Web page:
Selected editions:

Chanson Verse of the Early Renaissance (two volumes: Volume 1, 272 pages, 1971; Volume 2, 374 pages, 1976). The standard modern edition of the “Gothic” books of songtexts without music published in France, from the earliest in c. 1512-25, to 1543. With full introductions and annotations. This edition was awarded the Tovey Prize, Oxford University. It has been widely used by researchers in this field.

An edition of the 15th century French poems contained in MS Florence Magl. XIX 229. This is an edition of the literary texts; the music was edited by the late Professor Howard Mayer Brown of the University of Chicago. Published as A Florentine Chansonnier from the Time of Lorenzo the Magnificent in the series Monuments of Renaissance Music (University of Chicago Press), 1983. This edition won the Kinkeldey Prize of the American Musicological Society for the best edition published in that year.

Francis Pilkington: Complete Works for Lute (Oxford University Press, 1970).

Fernando Sor: The Complete Works for Guitar, nine volumes (1982). 872 pages. Facsimile reprints with extensive commentaries and bibliographical information. This was the first modern publication of the complete works for guitar of the principal composer for that instrument, and has been considered a landmark edition in its field.  Then in 2002 the eleven-volume edition of Sor’s New Complete Works for Guitar has been published: this is not a facsimile edition but re-engraved and is designed to be the standard scholarly edition of the music of this composer.

Fernando Sor: Seguidillas (1976). This is an edition of both words and music of twelve hitherto unknown songs in Spanish by Sor, dating from about 1800-1810, which I discovered in manuscripts in London. In the introduction to this edition I discuss fully the interesting literary and musical forms which are involved, and the literary and musical background. A major further volume of vocal works by Sor entitled More Seguidillas has now also been published.

Fernando Sor: The Complete Studies, Lessons, and Exercises (1993), the standard modern edition of all the didactic works of this best-known composer for the instrument. Re-engraved, with new introduction and commentary.

Mauro Giuliani: The Complete Studies, the standard modern edition of all the didactic works of this composer for the instrument. Re-engraved, with new introduction and commentary.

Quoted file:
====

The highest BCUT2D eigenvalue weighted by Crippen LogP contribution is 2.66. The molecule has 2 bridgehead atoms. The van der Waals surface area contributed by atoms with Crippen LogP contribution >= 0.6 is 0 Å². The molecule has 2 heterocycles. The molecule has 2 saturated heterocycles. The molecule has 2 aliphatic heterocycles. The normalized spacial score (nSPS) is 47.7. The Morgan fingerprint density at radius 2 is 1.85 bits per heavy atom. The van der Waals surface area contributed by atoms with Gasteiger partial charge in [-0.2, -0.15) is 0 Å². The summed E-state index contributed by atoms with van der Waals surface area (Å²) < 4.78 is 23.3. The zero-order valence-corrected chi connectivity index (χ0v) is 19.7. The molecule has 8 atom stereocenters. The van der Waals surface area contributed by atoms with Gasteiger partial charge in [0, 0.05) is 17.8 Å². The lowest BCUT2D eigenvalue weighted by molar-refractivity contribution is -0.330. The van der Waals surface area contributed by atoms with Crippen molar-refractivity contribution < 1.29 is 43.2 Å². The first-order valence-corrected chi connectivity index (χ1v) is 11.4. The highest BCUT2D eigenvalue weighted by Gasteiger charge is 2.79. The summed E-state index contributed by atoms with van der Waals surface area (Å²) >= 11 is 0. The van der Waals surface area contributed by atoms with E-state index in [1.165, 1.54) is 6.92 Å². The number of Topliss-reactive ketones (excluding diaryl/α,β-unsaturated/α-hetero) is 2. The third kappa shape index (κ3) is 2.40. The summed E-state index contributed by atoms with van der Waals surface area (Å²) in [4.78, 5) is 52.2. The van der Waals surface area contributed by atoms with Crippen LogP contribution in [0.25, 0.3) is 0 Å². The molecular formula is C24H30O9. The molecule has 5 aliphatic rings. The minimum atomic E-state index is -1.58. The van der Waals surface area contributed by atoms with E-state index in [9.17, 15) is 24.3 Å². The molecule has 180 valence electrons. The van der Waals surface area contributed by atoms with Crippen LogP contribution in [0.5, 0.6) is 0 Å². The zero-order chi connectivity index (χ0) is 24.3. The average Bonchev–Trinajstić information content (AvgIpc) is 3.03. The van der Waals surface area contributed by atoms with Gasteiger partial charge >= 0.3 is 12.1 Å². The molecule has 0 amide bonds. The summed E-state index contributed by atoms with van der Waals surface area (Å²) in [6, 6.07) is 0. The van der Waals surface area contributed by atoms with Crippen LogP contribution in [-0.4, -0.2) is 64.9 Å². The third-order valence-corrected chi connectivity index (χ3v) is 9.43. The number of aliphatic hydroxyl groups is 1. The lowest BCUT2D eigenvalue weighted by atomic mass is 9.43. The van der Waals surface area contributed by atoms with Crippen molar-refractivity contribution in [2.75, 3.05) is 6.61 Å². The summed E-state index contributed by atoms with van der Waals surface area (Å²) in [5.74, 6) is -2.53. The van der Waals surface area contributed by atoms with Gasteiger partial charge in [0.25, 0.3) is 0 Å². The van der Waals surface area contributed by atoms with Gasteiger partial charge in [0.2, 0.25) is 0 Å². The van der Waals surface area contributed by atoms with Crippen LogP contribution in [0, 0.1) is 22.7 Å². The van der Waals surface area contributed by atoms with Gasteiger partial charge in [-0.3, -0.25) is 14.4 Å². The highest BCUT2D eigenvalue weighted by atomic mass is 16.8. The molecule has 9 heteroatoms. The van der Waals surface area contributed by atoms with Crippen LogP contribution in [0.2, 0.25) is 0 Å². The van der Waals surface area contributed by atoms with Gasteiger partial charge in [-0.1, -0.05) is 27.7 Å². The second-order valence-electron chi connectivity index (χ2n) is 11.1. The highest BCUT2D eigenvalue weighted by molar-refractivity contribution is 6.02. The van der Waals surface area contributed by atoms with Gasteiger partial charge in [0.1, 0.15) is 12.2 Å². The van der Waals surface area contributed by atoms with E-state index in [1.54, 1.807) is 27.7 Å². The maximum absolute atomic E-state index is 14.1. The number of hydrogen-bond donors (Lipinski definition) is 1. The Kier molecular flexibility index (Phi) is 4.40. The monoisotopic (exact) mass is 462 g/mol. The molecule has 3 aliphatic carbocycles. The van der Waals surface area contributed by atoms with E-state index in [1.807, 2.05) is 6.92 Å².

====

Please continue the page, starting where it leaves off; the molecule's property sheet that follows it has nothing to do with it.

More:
Francisco Guerau: Poema Harmónico (1977). This is a complete facsimile edition, with a new introduction, of a tablature book for the baroque guitar, including music in both abstract and popular styles, originally published in Madrid in 1694.

Songs for Voice and Guitar. An anthology of 33 songs from the 19th century in many languages, most of them never before published. 1985.

English Romantic Songs and Ballads, an anthology of seventeen English songs from the 19th century. 1983.

Mauro Giuliani: The Complete Works. 39 volumes, 3700 pages. 1984-1989. One of the largest of reprint editions of music of any composer, and one which uses new methods and standards which I developed, to make the music much more useful to the performer than is usual in such reprint editions. Each volume has sometimes lengthy full bibliographical and historical prefaces incorporating much original research.

Approximately sixty editions of other works for lute, lute and voice, guitar solo, guitar and voice, guitar with other instruments, and texts, including Dowland, English Lute Songs; Aguado, Variations on the Fandango, op. 16; Jaime Bosch, Works for Guitar (the first modern edition of these pieces); Coste, La Source du Lyson; Manjón, Works for Guitar (the first modern edition of these pieces); Costa, Souvenir d’Orient, op. 12 (a piece of c.1810 incorporating Greek popular music); Moretti, Doce Canciones; Aguado, New Guitar Method; Sor, Method for the Spanish Guitar; about 44 separately published items for the examinations of the Associated Board of the Royal Schools of Music; and many others.

Ludwig van Beethoven: The 32 piano sonatas, in reprints of the first editions (1796-1823), principally from the Anthony van Hoboken Collection of the Austrian National Library. With an introduction and bibliographical notes. These first editions, which are indispensable for scholarly study and performance of the 32 piano sonatas, have never before been made available complete. This reprint edition also used the new technical methods which I developed, and is of a very high visual standard. It was published in 1990 and has received praise in scholarly reviews.


Tovey prize, Oxford University, 1972.

Kinkeldey Prize, American Musicological Society, 1983 (joint editor of the book which received this award).